Carmen Laforet (Barcelona 1921) has just won the Nadal Prize with her work Any when she was just 23 years old when she met her admired Elena Fortún (Madrid, 1886), creator of Celia’s adventures that had inspired her so much as a child. A close relationship of friendship then begins that will take them from letter to letter for five years (between 1947 and 1952) until Fortún’s death.
“In Of heart and soul We come face to face with two exceptional writers, two pioneers each in their generation, defenders of the freedom of the individual to be and to feel. Elena, on the verge of death, and Carmen, in the splendor of her literary career, driven by success and the need for inner recollection. We are facing a revealing book like few others, woven of letters that overflow depth and truth and that take us, from life to death, from doubt to certainty, from joy to sadness and from literature to life “, explain from Banco Santander Foundation.
This work is part of the Fundamental Work Notebooks Collection that publishes this institution. Now seven podcast they give voice to these intimate conversations between the two writers. In the first of them, the correspondence between the two in 1947 reflects on motherhood, the situation in postwar Spain, loneliness or life in Buenos Aires, and reflects the personal and professional affection and admiration that they profess. “I really love her and am in awe of it. Your divine humility saying (you who are at this moment the first Spanish writer!) That you learned to write from me … moves me to the bone ”. Elena Fortún thus begins this epistolary. The following correspond to letters written from 1950, when Fortún began to be in poor health, during his stays at the Puig de Olena Sanatorium and until his death two years later.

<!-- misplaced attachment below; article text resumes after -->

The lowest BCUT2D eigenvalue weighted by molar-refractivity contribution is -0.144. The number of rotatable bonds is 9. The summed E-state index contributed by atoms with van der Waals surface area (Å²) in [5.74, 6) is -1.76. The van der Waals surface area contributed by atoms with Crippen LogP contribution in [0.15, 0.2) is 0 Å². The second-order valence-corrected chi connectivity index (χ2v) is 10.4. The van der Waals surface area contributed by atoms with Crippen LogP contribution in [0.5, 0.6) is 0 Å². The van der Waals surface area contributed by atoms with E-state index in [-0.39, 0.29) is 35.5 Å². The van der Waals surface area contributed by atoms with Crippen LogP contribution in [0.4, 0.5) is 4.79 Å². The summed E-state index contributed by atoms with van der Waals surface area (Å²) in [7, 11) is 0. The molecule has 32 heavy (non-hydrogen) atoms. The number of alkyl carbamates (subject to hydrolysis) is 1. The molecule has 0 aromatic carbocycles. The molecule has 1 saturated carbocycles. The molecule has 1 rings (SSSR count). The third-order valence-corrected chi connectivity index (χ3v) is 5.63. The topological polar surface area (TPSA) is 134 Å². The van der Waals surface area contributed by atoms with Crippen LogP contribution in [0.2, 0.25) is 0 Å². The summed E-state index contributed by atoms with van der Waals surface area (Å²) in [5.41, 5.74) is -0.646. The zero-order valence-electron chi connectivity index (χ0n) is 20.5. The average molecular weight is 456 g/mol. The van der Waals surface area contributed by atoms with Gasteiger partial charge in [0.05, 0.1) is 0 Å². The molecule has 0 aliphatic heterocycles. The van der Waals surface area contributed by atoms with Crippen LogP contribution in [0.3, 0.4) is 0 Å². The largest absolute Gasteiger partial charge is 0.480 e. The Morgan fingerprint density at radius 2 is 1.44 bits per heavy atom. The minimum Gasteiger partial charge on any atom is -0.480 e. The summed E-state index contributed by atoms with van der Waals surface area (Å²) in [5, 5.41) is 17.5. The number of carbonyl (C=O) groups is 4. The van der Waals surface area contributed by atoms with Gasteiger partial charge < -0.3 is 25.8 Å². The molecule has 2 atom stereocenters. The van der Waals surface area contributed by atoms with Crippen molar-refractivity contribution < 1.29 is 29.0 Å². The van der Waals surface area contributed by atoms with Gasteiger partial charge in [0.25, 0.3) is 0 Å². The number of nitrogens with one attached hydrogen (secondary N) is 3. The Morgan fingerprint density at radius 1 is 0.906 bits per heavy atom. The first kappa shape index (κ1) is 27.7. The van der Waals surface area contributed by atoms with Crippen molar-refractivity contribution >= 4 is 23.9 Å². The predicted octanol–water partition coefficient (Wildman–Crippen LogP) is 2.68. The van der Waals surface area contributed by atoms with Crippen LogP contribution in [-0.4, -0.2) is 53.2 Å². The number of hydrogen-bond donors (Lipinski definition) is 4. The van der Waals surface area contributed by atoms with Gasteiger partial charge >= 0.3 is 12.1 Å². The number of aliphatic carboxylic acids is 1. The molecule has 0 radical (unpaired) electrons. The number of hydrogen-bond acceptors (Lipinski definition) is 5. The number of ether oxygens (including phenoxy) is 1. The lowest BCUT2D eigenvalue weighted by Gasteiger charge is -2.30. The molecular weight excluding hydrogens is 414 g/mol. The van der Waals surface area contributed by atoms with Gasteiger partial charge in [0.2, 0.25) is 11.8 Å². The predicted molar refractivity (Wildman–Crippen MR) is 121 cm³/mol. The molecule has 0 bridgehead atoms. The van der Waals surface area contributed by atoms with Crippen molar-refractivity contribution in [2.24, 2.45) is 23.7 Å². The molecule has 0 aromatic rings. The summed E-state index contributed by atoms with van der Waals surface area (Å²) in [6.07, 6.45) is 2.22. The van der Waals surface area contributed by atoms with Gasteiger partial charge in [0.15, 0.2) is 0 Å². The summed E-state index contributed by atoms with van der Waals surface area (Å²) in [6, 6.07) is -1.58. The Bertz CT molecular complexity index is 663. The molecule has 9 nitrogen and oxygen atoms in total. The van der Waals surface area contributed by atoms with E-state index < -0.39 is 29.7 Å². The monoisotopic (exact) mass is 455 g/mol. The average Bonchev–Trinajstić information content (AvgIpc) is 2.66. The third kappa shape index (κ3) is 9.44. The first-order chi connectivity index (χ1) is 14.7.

As Cristina Cerezales – Laforet’s daughter – points out in one of the three prologues that begin the book, these letters “without pretending to be literature, they are, and furthermore, in some way, they transcend the literary. They are the vehicle to give voice to two people in search of the meaning of life and the feeling of religion ”. Those of Fortún, “written on his deathbed, are of a simplicity and depth that, despite the pain they contain, are especially moving because of their beauty.” In his mother’s, he explains, “I found again, as in the case of Ramón J. Sender, a very high friendship, born and nurtured by both parties from what the other’s literature distills.”
“It was necessary to make this shared treasure of Fortún and Laforet available to the reader, because it teaches us things about life, love, and the deepest expression of feeling, in pursuit of that freedom to be without ties that we all long for,” he says. Javier Expósito, head of the Obra Fundamental Collection and editor of the volume. Without a doubt “they carry a message of love and truth of a depth that is difficult to find in our epistolary literature.”
Rescue forgotten writers
Through this collection, Fundación Banco Santander gives visibility to writers who, for different reasons or simply because they were a woman in their time, have fallen into oblivion or do not have the relevance that corresponds to them. And it also highlights the importance of epistolary literature written by women. The recently published book is a sample of this. In fact, despite the fact that the publication of letters has experienced a great boom in Spanish and Ibero-American literature since the end of the last century, it was not until recently that compilation books of women letters began to appear.
Within this commitment, in recent years he has published works such as the anthology The way is ours, by Elena Fortún and Matlide Ras, which includes a selection of journalistic, social and humanistic articles, short essays, diaries and correspondence from these pioneering writers committed to women’s rights. Both maintained a close friendship relationship. He has also edited Symphony in red, an anthology that includes some of the masterpieces of the Catalan writer Elisabeth Mulder; Of love and other passions. Literary articles, with Clara Campoamor’s essays on poetry and lyric; or The voice alone, a volume of poems and newspaper articles by Ana Maria Sagi, a pioneer of feminism.